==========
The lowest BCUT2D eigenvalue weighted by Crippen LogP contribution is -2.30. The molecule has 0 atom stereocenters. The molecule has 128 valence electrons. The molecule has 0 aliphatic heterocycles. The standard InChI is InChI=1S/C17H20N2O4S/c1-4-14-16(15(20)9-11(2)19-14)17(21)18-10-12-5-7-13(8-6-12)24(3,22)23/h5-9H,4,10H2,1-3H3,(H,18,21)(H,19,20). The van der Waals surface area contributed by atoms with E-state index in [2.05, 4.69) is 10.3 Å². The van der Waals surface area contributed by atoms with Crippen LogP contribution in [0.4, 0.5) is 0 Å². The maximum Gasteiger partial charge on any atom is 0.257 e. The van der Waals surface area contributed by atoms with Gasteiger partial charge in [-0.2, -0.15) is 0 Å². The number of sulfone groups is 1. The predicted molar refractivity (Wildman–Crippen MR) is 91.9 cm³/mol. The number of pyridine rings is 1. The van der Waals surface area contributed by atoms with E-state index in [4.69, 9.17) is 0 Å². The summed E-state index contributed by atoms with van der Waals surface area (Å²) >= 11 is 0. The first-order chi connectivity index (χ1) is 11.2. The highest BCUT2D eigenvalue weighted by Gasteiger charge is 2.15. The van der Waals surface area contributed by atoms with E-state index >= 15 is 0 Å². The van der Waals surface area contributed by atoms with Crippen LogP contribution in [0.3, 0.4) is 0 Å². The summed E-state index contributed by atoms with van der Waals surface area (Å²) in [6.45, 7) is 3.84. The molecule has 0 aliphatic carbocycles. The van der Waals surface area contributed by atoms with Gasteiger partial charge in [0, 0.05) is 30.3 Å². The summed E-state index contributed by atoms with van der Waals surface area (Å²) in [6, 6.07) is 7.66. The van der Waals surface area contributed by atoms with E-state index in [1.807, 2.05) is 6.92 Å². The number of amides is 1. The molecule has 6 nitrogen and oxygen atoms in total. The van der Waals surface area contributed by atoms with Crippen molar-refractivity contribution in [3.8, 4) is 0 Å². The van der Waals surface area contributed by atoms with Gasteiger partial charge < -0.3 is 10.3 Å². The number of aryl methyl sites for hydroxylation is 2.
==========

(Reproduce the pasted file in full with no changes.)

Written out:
The lowest BCUT2D eigenvalue weighted by Crippen LogP contribution is -2.30. The molecule has 0 atom stereocenters. The molecule has 128 valence electrons. The molecule has 0 aliphatic heterocycles. The standard InChI is InChI=1S/C17H20N2O4S/c1-4-14-16(15(20)9-11(2)19-14)17(21)18-10-12-5-7-13(8-6-12)24(3,22)23/h5-9H,4,10H2,1-3H3,(H,18,21)(H,19,20). The van der Waals surface area contributed by atoms with E-state index in [2.05, 4.69) is 10.3 Å². The van der Waals surface area contributed by atoms with Crippen LogP contribution in [0.4, 0.5) is 0 Å². The maximum Gasteiger partial charge on any atom is 0.257 e. The van der Waals surface area contributed by atoms with Gasteiger partial charge in [-0.2, -0.15) is 0 Å². The number of sulfone groups is 1. The predicted molar refractivity (Wildman–Crippen MR) is 91.9 cm³/mol. The number of pyridine rings is 1. The van der Waals surface area contributed by atoms with E-state index in [4.69, 9.17) is 0 Å². The summed E-state index contributed by atoms with van der Waals surface area (Å²) >= 11 is 0. The first-order chi connectivity index (χ1) is 11.2. The highest BCUT2D eigenvalue weighted by Gasteiger charge is 2.15. The van der Waals surface area contributed by atoms with E-state index >= 15 is 0 Å². The van der Waals surface area contributed by atoms with Crippen LogP contribution in [0.3, 0.4) is 0 Å². The summed E-state index contributed by atoms with van der Waals surface area (Å²) in [6.45, 7) is 3.84. The molecule has 0 aliphatic carbocycles. The van der Waals surface area contributed by atoms with Gasteiger partial charge in [0, 0.05) is 30.3 Å². The summed E-state index contributed by atoms with van der Waals surface area (Å²) in [6, 6.07) is 7.66. The van der Waals surface area contributed by atoms with E-state index in [1.807, 2.05) is 6.92 Å². The number of amides is 1. The molecule has 6 nitrogen and oxygen atoms in total. The van der Waals surface area contributed by atoms with Crippen molar-refractivity contribution in [3.8, 4) is 0 Å². The van der Waals surface area contributed by atoms with Gasteiger partial charge < -0.3 is 10.3 Å². The number of aryl methyl sites for hydroxylation is 2.